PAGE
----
Time to peak 2-4 hours

    Excretion urine (unchanged drug)

    ADRs

    Livedo reticularis, agitation, anxiety, insomnia, headache, confusion, hallucination, constipation, nausea, dry mouth

    Interactions

    antipsychotics (1st & 2nd generation), drugs that prolong QTc, mifepristone, separate from flu vaccine (48 hours before 2 weeks after)

    13

  • COMT INHIBITORS ENTACAPONE, TOLCAPONE

    BBB

    COMT

    L-Dopa is broken down in

    the periphery by COMT

    The product is 3-OMD

    3-OMD competed for

    the sites where L-Dopa

    crossed the BBB

    14

  • COMT INHIBITORS ENTACAPONE, TOLCAPONE

    BBB

    COMT

    Inhibiting the COMT

    enzyme will decrease

    the amounts of COMT

    Increase the

    concentrations of L-

    Dopa crossing the BBB

    15

  • COMT INHIBITORS ENTACAPONE, TOLCAPONE

    MOA Reversible & selective inhibitor of catechol-O-methyltransferase, increases the concentration of levodopa available for transfer through the BBB by inhibiting the conversion of L-Dopa to 3-OMD

    Dosage forms

    Oral tablet

    Combination - Entacapone+L-Dopa+Carbidopa (Stalevo)

    Kinetics

    Onset rapid

    Absorption rapid

    Protein bound 98% albumin

    Metabolism liver, not CYP

    Half-life phases

    Time to peak 1 hour

    Excretion mostly feces

    ADRs

    Nausea, dizziness, dyskinesia, diarrhea, abdominal pain, urine discoloration (orange brown), hyper & hypokinesia

    Interactions

    CNS depressants, zolpidem, hydrocodone, bupenorphine, MAOI

    Pregnancy category C

    Breast milk not known

    16

  • MAO B INHIBITOR SELEGILINE, RASAGILINE

    Most MAO-B is in the CNS

    May alter PKs disease

    progression It has been shown that the

    breakdown of DA by MAOB leads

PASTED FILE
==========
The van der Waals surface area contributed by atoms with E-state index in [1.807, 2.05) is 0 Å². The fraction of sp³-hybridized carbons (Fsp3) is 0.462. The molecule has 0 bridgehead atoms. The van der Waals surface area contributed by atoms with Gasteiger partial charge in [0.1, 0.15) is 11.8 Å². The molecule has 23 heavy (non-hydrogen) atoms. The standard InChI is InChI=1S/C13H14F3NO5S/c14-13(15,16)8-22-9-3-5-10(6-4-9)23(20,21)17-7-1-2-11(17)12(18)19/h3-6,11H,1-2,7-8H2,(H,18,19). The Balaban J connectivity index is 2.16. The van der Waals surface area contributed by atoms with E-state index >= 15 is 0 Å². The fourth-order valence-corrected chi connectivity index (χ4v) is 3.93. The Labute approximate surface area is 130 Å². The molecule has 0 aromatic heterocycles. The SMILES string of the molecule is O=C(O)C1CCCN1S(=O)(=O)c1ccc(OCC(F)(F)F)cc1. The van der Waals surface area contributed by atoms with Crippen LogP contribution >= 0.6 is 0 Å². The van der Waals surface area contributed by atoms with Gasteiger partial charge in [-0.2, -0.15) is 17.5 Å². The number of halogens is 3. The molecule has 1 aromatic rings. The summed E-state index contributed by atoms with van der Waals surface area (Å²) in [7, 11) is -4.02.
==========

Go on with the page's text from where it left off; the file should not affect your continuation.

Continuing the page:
to a reactive oxygen species

    Reactive oxygen species can

    cause the death of dopaminergic neurons

    MAO-B inhibitors decrease this

    process

    A

    Non selective MAOI

    EPI

    NE

    DA

    Tyramine

    B

    Selective MAO-B

    inhibitor

    DA only

    17

  • DOPAMINE AGONISTS - PRAMIPEXOLE

    MOA stimulates dopamine activity

    by binding to dopamine receptors

    Dosage forms

    Oral tablet (IR/ER)

    Kinetics

    Absorption rapid

    Distribution well, Vd 500L

    Metabolism less than 10%

    Half-life 8.5 hours, 12 hours

    (elderly)

    Time to peak 2 hours/6 hours

    Excretion urine, mostly unchanged

    drug

    ADRs

    Hypotension (orthostatic),

    drowsiness, EPS, dizziness,

    hallucinations, nausea,

    constipation, dyskinesia, weakness

    Interactions

    Antipsychotic (1st & 2nd generation)

    Pregnancy category C

    Breast milk not known

    18

  • DOPAMINE AGONISTS - ROPINIROLE

    MOA Agonist at the post synaptic D2 receptor in the brain

    Dosage forms

    Oral tablet (IR/ER)

    Kinetics

    Absorption rapid

    Metabolism high first pass effect, CYP1A2, inactive metabolites

    Half-life 6 hours

    Time to peak 1-2 hours (IR), 6-10 hours (ER), Tmax extended by ~3 hours when taken with a high fat meal

    Excretion urine, mostly metabolites

    ADRs

    Orthostatic hypotension, dizziness, drowsiness, fatigue, nausea, vomiting, viral infection, edema, pain, confusion

    Interactions

    Antipsychotic agents (1st & 2nd generation), inducers/inhibitors of CYP1A2

    Pregnancy category C

    Breast milk not known

    19

  • ANTICHOLINERGICS

    20

  • ANTICHOLINERGICS - BENZTROPINE

    MOA Anticholinergic &

    antihistaminic

    Dosage forms

    Oral

    Injection

    Kinetics

    Onset IV & IM, within minutes

    Metabolism hepatic

    Time to peak 7 hours

    ADRs

    Tachycardia, confusion, depression,

    rash, constipation, nausea, urinary

    retention, blurry vision

    Interactions

    Other agents with anticholinergic

    actions, tiotropium

    Pregnancy category Not

    conducted

    Breast milk not known

    21

  • ANTICHOLINERGICS - TRIHEXYLPHENIDYL

    MOA inhibition of the PNS

    Dosage forms

    Oral

    Kinetics

    Metabolism hydroxylation (liver)

    Half-life - 33 hours

    Time to peak 1.3 hours

    Excretion urine & bile

    ADRs

    Tachycardia, confusion, depression,

    rash, constipation, nausea, urinary

    retention, blurry vision

    22

  • QUESTIONS

    23

Recommended

View more >